April 25: The Government Accountability Office (GAO) today released the following:

GAO: REPORT: Federally Owned Vehicles: Agencies Should Improve Processes to Identify Underutilized Vehicles.




April 21: Fewer shootings by police — that’s the goal of new rules adopted by the L.A. Police Commission 

LA Times: The Los Angeles Police Commission voted Tuesday to require officers to try, whenever possible, to defuse tense encounters before firing their guns — a policy shift that marks a significant milestone in the board’s attempts to curb shootings by police.

The new rules formally incorporate a decades-old concept called “de-escalation” into the Los Angeles Police Department’s policy outlining how and when officers can use deadly force. As a result, officers can now be judged specifically on whether they did all they could to reduce tensions before resorting to their firearms.

April 21: Tennessee Sheriff Pleads Guilty to Federal Corruption and Civil Rights Charges

DOJ: The sheriff of Fentress County, Tennessee, pleaded guilty today to three counts of honest services fraud and one count of deprivation of rights under color of law. According to admissions in the plea agreement, Cravens used his position as Sheriff to solicit sex from and have sex with female inmates incarcerated at the Fentress County Jail on multiple occasions between July 2016 and April 2017 in exchange for benefits that other inmates did not receive.

April 20: To Protect and Serve New Trends in State-Level Policing Reform, 2015-2016

By providing concise summaries of representative legislation in each area, this report aims to inform policymakers, law enforcement leaders, and members of the public who are looking to understand state-level changes in policing policy and practice. 

April 20: When Warriors Put on Badges

Marshal Project: Today just 6 percent of the population at large has served in the military, but 19 percent of police officers are veterans, according to an analysis of U.S. Census data performed by Gregory B. Lewis and Rahul Pathak of Georgia State University for The Marshall Project. It is the third most common occupation for vets behind truck driving and management.

The attraction is, in part, the result of a web of state and federal laws — some dating back to the late 19th century — that require law enforcement agencies to choose veterans over candidates with no military backgrounds.

April 20: Supreme Court Rules States Can’t Keep Criminal Fines Of Exonerated.

New York Times: In a seven to one ruling, the Supreme Court struck down a “Colorado law that made it hard for criminal defendants whose convictions were overturned to get refunds of the fines and restitution they had been ordered to pay.” Only Justice Clarence Thomas dissented. Under the state law, those cleared by the courts had “to file separate civil suits and prove their innocence with clear and convincing evidence to obtain reimbursement.” The state argued the principle was similar to how states are not required to reimburse those wrongfully convicted for their time in prison. However, Justice Ruth Bader Ginsburg wrote for the majority that the plaintiffs were seeking their own funds, “not compensation for temporary deprivation of those funds.” She added, “Colorado may not presume a person, adjudged guilty of no crime, nonetheless guilty enough for monetary exactions.”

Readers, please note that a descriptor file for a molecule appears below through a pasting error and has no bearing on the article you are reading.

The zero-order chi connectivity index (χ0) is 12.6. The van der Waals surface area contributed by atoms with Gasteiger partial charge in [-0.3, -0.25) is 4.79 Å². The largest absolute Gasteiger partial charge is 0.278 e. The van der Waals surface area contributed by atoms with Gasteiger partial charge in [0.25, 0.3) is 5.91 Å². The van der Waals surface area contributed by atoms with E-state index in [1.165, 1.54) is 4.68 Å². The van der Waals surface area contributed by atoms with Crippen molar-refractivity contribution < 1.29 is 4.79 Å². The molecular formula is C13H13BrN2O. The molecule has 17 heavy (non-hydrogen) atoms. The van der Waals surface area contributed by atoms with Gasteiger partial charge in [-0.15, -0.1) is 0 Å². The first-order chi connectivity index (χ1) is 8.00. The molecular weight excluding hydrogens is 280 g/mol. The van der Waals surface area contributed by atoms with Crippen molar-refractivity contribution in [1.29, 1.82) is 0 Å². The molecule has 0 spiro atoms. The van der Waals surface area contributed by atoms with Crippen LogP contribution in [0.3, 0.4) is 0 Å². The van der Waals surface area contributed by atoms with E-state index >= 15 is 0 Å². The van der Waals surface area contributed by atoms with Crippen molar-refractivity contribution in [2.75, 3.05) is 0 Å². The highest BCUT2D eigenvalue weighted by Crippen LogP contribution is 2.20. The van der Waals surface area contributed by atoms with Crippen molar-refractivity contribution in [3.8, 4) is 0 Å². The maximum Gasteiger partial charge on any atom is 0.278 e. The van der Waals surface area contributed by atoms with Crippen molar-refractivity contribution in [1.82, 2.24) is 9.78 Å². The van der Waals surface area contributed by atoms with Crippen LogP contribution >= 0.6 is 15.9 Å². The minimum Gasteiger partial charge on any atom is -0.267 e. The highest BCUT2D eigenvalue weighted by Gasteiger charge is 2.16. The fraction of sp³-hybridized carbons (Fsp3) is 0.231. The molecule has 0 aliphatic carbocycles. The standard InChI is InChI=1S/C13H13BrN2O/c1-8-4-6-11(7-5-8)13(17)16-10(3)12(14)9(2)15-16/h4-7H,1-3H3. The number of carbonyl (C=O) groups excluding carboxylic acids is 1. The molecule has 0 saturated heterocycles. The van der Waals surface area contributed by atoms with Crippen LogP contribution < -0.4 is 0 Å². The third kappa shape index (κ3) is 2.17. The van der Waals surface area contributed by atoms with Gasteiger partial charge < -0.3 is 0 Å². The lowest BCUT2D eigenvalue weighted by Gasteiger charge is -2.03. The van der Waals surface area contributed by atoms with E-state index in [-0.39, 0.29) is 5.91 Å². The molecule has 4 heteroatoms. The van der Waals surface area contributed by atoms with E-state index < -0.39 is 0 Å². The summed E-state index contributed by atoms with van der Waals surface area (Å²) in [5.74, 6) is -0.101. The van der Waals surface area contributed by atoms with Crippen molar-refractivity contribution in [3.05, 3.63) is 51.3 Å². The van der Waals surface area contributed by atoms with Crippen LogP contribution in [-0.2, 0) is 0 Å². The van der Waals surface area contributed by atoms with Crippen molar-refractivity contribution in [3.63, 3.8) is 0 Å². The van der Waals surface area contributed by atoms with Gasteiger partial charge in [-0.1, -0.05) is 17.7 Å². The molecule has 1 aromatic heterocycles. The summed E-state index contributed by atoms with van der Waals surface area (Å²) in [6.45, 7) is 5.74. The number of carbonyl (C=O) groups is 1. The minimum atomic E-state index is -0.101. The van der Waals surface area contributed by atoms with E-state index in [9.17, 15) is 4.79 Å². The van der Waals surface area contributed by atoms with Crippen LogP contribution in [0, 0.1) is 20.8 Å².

April 19: Indiana lawmakers want audit of untested rape kits

Kokomo Tribune: INDIANAPOLIS — The Indiana Senate has passed a resolution urging the state police to conduct an audit of untested sexual assault kits that may have lingered in evidence collection rooms across the state for years.

The resolution approved Wednesday has no binding impact, but it does allow lawmakers to send a message to law enforcement.

April 19: County Council Approves Changes For Civilian Oversight Of Law Enforcement

Seattle Medium: The King County Council adopted legislation expanding the authorities and functions of the Office of Law Enforcement Oversight (OLEO). In 2015, King County voters overwhelmingly supported making civilian oversight an independent, charter-based agency of the County with investigatory powers of the King County Sheriff’s Office (KCSO).


AZ State University: This report describes the features and implementation logistics of the Criminal Research Information Management Evaluation System (CRIMES), which is an innovative records management system (RMS) model developed to offset the cost and meet the RMS needs of smaller law enforcement agencies

April 18: Chicago police officers vote in new union president

AP: The vote came as the Chicago Police Department is under intense scrutiny due to the 2014 fatal shooting of 17-year-old Laquan McDonald by Officer Jason Van Dyke. The shooting of the black teenager resulted in first-degree murder charges against the white officer.

April 18: Police reform and a new superintendent — one year later

Chicago Sun-Times: This week, the Chicago Sun-Times sat down with Police Board President and task force co-chair Lori Lightfoot to talk about police reforms not yet implemented one year later.